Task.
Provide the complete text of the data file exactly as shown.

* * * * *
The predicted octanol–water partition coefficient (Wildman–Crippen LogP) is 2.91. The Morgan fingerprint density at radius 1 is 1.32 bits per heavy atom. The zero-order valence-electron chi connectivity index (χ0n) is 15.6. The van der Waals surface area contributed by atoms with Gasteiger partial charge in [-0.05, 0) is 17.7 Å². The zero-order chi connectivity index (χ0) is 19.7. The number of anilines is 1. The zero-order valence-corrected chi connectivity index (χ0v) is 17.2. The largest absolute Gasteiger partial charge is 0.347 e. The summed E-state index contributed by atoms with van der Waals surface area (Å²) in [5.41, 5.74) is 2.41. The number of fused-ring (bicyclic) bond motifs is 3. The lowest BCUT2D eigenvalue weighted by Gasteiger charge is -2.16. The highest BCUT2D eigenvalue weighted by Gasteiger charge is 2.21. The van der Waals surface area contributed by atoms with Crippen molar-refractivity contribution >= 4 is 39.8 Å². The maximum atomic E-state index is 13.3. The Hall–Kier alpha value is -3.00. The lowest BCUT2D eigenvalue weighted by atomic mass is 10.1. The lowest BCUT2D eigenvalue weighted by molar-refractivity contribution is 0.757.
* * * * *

The predicted octanol–water partition coefficient (Wildman–Crippen LogP) is 2.91. The Morgan fingerprint density at radius 1 is 1.32 bits per heavy atom. The zero-order valence-electron chi connectivity index (χ0n) is 15.6. The van der Waals surface area contributed by atoms with Gasteiger partial charge in [-0.05, 0) is 17.7 Å². The zero-order chi connectivity index (χ0) is 19.7. The number of anilines is 1. The zero-order valence-corrected chi connectivity index (χ0v) is 17.2. The largest absolute Gasteiger partial charge is 0.347 e. The summed E-state index contributed by atoms with van der Waals surface area (Å²) in [5.41, 5.74) is 2.41. The number of fused-ring (bicyclic) bond motifs is 3. The lowest BCUT2D eigenvalue weighted by Gasteiger charge is -2.16. The highest BCUT2D eigenvalue weighted by Gasteiger charge is 2.21. The van der Waals surface area contributed by atoms with Crippen molar-refractivity contribution >= 4 is 39.8 Å². The maximum atomic E-state index is 13.3. The Hall–Kier alpha value is -3.00. The lowest BCUT2D eigenvalue weighted by atomic mass is 10.1. The lowest BCUT2D eigenvalue weighted by molar-refractivity contribution is 0.757.